Cocoa pods — a source of chocolate, and potentially, flame retardants

A brown cocoa pod with strips scraped away revealing a green husk underneath
Cocoa pods, like this one with parts of the husk removed for analyses, could be a useful starting material for flame retardants.
Dimitris Charalampopoulos

As Halloween approaches, so too does the anticipation of a trick-or-treating stash filled with fun-sized chocolate candy bars. But to satisfy our collective craving for this indulgence, millions of cocoa pods are harvested annually. While the beans and pulp go to make chocolate, their husks are thrown away. Now, researchers reporting in ACS Sustainable Chemistry & Engineering show that cocoa pod husks could be a useful starting material for flame retardants.

It’s estimated that about 24 million tons of leftover cocoa pod husks are produced yearly. Waste husks have been explored as a source of carbohydrates and sugars, but they also contain lignin, a tough lipid polymer found in many woody plants. And lignin could be a renewable replacement for some substances typically derived from petroleum, such as flame retardants. While most methods to produce lignin have centered on hardwood trees, some scientists have processed other plant materials that would otherwise go to waste, such as rice husks and pomegranate peels. So, Nicholas J. Westwood and coworkers wanted to see if high-quality lignin could be extracted from cocoa pod husks and determine whether it has the potential to make valuable, practical materials.

The researchers obtained cocoa husks and milled them into a powder. After rinsing to remove fatty residues, they boiled the powdered husks in a mixture of butanol and acid, a standard lignin extraction method called the butanosolv process. They next confirmed the isolated lignin’s quality and high purity, finding no evidence of carbohydrates or other contaminants.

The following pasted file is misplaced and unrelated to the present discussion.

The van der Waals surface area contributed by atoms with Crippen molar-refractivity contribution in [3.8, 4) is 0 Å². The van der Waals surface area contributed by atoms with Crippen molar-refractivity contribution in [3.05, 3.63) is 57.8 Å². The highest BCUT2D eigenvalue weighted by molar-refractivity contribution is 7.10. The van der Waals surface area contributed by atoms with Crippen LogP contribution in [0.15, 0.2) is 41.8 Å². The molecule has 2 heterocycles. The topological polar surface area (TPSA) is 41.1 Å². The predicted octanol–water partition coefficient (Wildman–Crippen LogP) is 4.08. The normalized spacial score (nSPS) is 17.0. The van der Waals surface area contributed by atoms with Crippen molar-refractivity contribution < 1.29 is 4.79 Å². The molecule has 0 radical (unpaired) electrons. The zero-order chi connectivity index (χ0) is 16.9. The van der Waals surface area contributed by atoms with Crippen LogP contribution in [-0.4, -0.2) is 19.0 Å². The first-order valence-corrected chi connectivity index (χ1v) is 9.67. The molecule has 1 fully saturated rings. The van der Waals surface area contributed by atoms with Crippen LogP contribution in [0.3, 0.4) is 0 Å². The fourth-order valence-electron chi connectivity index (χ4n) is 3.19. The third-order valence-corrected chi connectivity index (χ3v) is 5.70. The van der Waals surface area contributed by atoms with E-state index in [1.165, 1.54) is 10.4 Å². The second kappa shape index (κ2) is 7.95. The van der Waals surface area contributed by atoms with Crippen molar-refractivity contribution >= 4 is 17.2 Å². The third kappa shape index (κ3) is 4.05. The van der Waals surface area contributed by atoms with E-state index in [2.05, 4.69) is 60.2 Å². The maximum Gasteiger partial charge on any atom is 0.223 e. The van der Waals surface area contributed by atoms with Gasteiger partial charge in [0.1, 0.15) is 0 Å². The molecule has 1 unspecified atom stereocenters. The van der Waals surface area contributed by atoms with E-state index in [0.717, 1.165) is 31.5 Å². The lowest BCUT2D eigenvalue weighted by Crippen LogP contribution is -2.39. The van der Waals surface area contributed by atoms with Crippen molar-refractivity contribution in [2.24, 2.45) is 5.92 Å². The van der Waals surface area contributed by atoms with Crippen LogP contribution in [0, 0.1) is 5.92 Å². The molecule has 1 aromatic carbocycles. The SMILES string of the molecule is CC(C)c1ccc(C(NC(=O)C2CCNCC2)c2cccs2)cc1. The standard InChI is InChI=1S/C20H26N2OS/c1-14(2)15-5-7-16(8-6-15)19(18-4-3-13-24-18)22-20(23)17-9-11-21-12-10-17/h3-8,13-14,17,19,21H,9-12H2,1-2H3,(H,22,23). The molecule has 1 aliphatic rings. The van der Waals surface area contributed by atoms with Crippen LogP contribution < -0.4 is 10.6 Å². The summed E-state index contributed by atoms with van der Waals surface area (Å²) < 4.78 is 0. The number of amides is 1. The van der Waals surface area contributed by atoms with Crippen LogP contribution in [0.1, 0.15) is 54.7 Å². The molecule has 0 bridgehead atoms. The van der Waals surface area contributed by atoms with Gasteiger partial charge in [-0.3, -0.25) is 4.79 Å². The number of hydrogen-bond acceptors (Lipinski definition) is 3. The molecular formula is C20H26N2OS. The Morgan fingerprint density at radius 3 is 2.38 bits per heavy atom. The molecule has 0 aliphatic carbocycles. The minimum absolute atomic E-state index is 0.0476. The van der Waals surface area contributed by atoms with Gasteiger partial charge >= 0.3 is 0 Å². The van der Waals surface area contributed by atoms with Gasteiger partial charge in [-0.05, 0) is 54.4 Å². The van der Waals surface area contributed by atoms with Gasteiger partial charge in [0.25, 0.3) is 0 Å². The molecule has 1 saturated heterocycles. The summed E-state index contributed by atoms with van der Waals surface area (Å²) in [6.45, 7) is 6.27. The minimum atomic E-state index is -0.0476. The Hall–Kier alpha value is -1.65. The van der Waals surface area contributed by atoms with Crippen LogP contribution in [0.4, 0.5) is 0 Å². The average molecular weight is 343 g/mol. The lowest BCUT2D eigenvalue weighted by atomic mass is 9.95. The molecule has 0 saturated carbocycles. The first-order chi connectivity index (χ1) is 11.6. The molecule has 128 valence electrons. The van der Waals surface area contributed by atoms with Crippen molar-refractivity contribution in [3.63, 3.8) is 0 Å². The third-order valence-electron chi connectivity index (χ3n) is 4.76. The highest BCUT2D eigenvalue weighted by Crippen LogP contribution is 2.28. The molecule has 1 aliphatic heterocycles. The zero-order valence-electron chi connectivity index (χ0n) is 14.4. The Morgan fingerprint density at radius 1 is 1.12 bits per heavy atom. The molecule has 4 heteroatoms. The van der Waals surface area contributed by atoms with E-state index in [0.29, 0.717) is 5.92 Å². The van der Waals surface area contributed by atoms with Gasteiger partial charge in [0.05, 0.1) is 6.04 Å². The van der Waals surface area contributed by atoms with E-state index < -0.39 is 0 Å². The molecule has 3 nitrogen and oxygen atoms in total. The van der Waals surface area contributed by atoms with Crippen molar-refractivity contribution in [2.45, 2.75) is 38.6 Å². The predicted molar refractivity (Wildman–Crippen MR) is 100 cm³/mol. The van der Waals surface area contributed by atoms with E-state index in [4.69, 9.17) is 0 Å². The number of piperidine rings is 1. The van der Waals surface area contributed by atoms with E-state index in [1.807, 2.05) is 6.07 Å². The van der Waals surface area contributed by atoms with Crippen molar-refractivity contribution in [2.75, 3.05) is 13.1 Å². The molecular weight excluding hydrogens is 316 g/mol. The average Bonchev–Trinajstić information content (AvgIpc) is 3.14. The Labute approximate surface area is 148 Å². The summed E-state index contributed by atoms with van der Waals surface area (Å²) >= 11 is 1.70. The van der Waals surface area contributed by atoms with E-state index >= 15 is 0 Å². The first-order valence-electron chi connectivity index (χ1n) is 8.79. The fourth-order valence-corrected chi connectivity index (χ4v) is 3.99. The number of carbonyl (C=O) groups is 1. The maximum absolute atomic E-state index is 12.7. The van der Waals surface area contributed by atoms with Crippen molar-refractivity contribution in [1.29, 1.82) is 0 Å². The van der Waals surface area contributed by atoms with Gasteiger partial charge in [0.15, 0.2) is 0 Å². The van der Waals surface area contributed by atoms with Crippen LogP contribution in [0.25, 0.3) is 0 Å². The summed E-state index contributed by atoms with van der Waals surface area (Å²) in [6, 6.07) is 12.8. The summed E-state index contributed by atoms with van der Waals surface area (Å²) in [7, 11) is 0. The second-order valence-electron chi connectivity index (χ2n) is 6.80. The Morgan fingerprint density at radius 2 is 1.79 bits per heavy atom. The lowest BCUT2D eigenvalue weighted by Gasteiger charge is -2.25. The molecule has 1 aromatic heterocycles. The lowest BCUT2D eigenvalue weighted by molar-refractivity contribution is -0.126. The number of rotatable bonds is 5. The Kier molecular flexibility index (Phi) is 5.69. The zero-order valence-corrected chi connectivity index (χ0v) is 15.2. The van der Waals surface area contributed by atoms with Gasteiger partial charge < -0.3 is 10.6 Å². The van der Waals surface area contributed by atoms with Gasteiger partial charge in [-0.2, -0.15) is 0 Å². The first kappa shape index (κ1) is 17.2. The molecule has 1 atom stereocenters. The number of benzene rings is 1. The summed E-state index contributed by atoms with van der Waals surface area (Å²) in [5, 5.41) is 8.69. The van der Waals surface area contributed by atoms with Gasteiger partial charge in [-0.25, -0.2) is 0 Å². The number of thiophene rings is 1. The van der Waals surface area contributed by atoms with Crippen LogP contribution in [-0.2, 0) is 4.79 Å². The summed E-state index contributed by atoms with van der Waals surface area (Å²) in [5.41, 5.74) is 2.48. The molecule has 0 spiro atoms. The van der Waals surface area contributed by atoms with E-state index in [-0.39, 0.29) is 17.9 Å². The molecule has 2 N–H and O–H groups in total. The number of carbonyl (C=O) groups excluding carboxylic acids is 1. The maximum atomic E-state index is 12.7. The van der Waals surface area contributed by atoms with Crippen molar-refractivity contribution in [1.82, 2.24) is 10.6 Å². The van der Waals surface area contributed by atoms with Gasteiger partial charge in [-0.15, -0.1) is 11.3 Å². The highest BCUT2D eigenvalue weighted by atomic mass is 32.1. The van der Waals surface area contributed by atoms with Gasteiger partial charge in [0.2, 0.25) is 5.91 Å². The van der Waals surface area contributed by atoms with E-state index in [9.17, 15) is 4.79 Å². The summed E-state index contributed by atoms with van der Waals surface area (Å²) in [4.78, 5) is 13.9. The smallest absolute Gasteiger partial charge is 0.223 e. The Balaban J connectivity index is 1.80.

Then, over the course of three chemical steps, the team modified the pure lignin biopolymer to have flame-retardant properties. They attached 9,10-dihydro-9-oxa-10-phosphaphenanthrene-10-oxide, which is a fire suppressant molecule called DOPO, into the backbone of the lignin polymer. In experiments, when the modified lignin was heated, it charred — but did not burn up — a sign that it could act as a flame retardant. The researchers recognize that human safety tests are important and plan to conduct them after the next phase of testing. In the future, the researchers say they will optimize the properties of their cocoa pod husk-based flame-retardant materials.

The authors acknowledge funding from the UK Biotechnology and Biological Sciences Research Council through the Global Challenges Research Fund and for in-kind contributions from Mars Wrigley Confectionery. 


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